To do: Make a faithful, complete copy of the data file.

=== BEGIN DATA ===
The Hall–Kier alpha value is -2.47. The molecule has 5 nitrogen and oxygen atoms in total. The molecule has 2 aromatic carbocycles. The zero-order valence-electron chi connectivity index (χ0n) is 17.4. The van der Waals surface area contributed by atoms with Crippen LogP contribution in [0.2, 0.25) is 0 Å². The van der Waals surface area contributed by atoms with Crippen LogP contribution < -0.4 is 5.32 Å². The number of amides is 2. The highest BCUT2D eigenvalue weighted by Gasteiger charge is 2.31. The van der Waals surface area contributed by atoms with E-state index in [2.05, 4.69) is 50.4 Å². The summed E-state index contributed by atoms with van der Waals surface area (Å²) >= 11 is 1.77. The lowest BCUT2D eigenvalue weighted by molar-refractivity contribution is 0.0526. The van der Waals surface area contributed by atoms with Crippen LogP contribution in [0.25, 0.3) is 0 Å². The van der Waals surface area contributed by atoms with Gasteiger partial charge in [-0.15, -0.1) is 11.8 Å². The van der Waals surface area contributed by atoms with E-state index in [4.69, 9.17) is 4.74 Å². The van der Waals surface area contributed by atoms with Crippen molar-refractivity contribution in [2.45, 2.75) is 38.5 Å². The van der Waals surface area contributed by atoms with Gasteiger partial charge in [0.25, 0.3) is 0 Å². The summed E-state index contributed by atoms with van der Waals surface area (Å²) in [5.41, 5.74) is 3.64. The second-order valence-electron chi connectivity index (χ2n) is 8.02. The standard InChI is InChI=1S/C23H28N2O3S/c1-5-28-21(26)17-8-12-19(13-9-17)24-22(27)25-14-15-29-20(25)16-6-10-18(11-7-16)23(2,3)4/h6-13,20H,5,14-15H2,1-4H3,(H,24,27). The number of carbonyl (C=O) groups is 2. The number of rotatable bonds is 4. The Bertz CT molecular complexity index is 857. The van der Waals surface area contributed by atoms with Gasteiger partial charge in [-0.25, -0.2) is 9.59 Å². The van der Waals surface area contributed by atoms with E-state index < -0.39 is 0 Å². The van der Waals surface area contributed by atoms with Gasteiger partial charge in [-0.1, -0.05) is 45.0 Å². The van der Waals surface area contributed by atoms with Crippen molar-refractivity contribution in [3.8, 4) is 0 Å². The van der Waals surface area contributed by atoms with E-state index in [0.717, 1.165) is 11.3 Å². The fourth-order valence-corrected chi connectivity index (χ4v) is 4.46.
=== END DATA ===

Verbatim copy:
The Hall–Kier alpha value is -2.47. The molecule has 5 nitrogen and oxygen atoms in total. The molecule has 2 aromatic carbocycles. The zero-order valence-electron chi connectivity index (χ0n) is 17.4. The van der Waals surface area contributed by atoms with Crippen LogP contribution in [0.2, 0.25) is 0 Å². The van der Waals surface area contributed by atoms with Crippen LogP contribution < -0.4 is 5.32 Å². The number of amides is 2. The highest BCUT2D eigenvalue weighted by Gasteiger charge is 2.31. The van der Waals surface area contributed by atoms with E-state index in [2.05, 4.69) is 50.4 Å². The summed E-state index contributed by atoms with van der Waals surface area (Å²) >= 11 is 1.77. The lowest BCUT2D eigenvalue weighted by molar-refractivity contribution is 0.0526. The van der Waals surface area contributed by atoms with Crippen LogP contribution in [0.25, 0.3) is 0 Å². The van der Waals surface area contributed by atoms with Gasteiger partial charge in [-0.15, -0.1) is 11.8 Å². The van der Waals surface area contributed by atoms with E-state index in [4.69, 9.17) is 4.74 Å². The van der Waals surface area contributed by atoms with Crippen molar-refractivity contribution in [2.45, 2.75) is 38.5 Å². The van der Waals surface area contributed by atoms with Gasteiger partial charge in [0.25, 0.3) is 0 Å². The summed E-state index contributed by atoms with van der Waals surface area (Å²) in [5.41, 5.74) is 3.64. The second-order valence-electron chi connectivity index (χ2n) is 8.02. The standard InChI is InChI=1S/C23H28N2O3S/c1-5-28-21(26)17-8-12-19(13-9-17)24-22(27)25-14-15-29-20(25)16-6-10-18(11-7-16)23(2,3)4/h6-13,20H,5,14-15H2,1-4H3,(H,24,27). The number of carbonyl (C=O) groups is 2. The number of rotatable bonds is 4. The Bertz CT molecular complexity index is 857. The van der Waals surface area contributed by atoms with Gasteiger partial charge in [-0.25, -0.2) is 9.59 Å². The van der Waals surface area contributed by atoms with E-state index < -0.39 is 0 Å². The van der Waals surface area contributed by atoms with Gasteiger partial charge in [-0.1, -0.05) is 45.0 Å². The van der Waals surface area contributed by atoms with Crippen molar-refractivity contribution in [3.8, 4) is 0 Å². The van der Waals surface area contributed by atoms with E-state index in [0.717, 1.165) is 11.3 Å². The fourth-order valence-corrected chi connectivity index (χ4v) is 4.46.